Today, I would like to introduce you to my sister. Her name is Renée, but we loved to call her “crotte de Renée” which sounds like booger in French. But she forgave me for all of this once I started working in the cosmetics industry and would bring home a crazy amount of samples for us to try together when I would come visit. We have an age difference of 7 years, and I love seeing her roll her eyes at people who ask us which is the oldest or if we’re twins! 

At this point, the little sister/big sister age gap seemed to shrink and we had become really close. During this one visit, she had her own loot she was excited to show me. I didn’t realize it then, but this moment changed the course of my life. As my teenage sister told me all about her new cellulite cream, I was horrified. “Why the heck did you buy that?!! You don’t have cellulite!!!” I told her. And she didn’t. But she didn’t believe me. She was just sure she had something that needed fixing. And I was furious. Furious that she couldn’t see what I saw and furious that she had somehow been brainwashed into believing this nonsense.

It honestly took me a few years to sort things out after this moment because it turns out, I was brainwashed too. Here is what I realized:

1. It dawned on me that every time I looked at a new product at work to find its selling features, I would immediately think of all the things I had been taught needed “fixing” about women. Wrinkles, grey hair, dark circles, blemishes… Every time I wanted to make someone feel “good” about themeselves, I had to remind them about a lie they had been sold a long time ago first. And that sucked. I ended up leaving the beauty industry by the time I was 25 and vowed that I’d never use marketing to make anyone feel bad ever again.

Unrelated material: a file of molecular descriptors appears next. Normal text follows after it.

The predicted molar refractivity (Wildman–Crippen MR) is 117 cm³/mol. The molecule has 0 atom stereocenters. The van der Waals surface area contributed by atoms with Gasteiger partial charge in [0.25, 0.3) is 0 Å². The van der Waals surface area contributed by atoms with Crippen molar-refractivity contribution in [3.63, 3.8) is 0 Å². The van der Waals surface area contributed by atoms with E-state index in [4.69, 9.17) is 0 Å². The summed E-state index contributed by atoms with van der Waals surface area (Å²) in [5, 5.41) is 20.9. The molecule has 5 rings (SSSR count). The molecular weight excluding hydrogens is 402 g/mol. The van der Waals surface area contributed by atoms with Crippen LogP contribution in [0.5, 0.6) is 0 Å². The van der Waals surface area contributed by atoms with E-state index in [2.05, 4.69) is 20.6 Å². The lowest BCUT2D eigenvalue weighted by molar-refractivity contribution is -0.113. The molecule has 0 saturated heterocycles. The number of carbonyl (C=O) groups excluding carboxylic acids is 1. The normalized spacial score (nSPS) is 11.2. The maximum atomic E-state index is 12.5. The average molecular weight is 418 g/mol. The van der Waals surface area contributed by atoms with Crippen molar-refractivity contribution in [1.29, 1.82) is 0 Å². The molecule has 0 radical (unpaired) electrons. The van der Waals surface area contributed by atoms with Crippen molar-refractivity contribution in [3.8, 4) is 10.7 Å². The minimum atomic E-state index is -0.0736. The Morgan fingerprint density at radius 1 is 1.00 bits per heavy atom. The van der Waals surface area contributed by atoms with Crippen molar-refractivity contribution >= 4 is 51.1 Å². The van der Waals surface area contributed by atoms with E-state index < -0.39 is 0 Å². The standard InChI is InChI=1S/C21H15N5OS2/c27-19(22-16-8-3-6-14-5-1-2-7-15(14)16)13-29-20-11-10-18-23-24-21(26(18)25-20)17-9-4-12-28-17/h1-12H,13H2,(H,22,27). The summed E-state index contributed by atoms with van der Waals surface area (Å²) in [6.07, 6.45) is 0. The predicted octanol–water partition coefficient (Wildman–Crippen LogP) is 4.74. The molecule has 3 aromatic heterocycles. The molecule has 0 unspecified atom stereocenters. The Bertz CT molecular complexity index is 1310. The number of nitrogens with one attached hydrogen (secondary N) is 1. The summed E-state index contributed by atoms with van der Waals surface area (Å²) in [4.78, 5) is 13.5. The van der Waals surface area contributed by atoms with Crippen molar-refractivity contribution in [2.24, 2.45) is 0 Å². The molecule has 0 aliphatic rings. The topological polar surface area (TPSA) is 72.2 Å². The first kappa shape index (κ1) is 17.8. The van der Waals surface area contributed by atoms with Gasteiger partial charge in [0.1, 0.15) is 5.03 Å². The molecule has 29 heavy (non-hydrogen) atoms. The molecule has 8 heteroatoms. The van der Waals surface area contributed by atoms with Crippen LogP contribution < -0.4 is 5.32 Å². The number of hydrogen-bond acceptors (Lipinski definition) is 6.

2. I slowly started to question all the things I thought needed fixing about me. It’s one thing for those who don’t have cellulite to worry about it, but what about those of us who do? Could the idea that cellulite is a flaw be a lie? And wrinkles and grey hair and blemishes? I realized they are ALL lies. I started looking at other women with new eyes and instead of critiquing what needed fixing about them, I started embracing the amazing diversity of faces and bodies out there.

But yet, I still struggle with the idea of wanting to fix myself despite knowing this truth. Some days, I feel like I’m rockin’ it and that if the world can’t deal with me the way I am, than it can just take a hike. But other days the idea of fixing all those little “flaws” just feels so much safer. Easier.

I’m thankful that I’ve somehow developped a really compassionate inner voice that forgives me for not being that confident version of myself all the time. She tells me that I look just fine, but that if that undereye concealer will help me feel more confident taking on the world today, then I shouldn’t beat myself up about it because this self-acceptance thing can be hard, and I’m still kicking butt even if it doesn’t always feel like it. Two steps forward, one step back. Whether you run or take baby steps, you’re still getting somewhere.

One thing the inner voice and I agree on completely though is my golden rule for marketing: always skip the part where you poke at people’s insecurities and just go straight to helping them feel good.

How are you doing on this whole self-acceptance dance? Have you found a bit more love for a “flawed” part of yourself in recent years? What do you think is beautiful about you? My recent win against the brainwashing machine is that I love my grey hair. And although it has been suggested to me that I have all the moles on my face removed, I like them just fine thank you very much.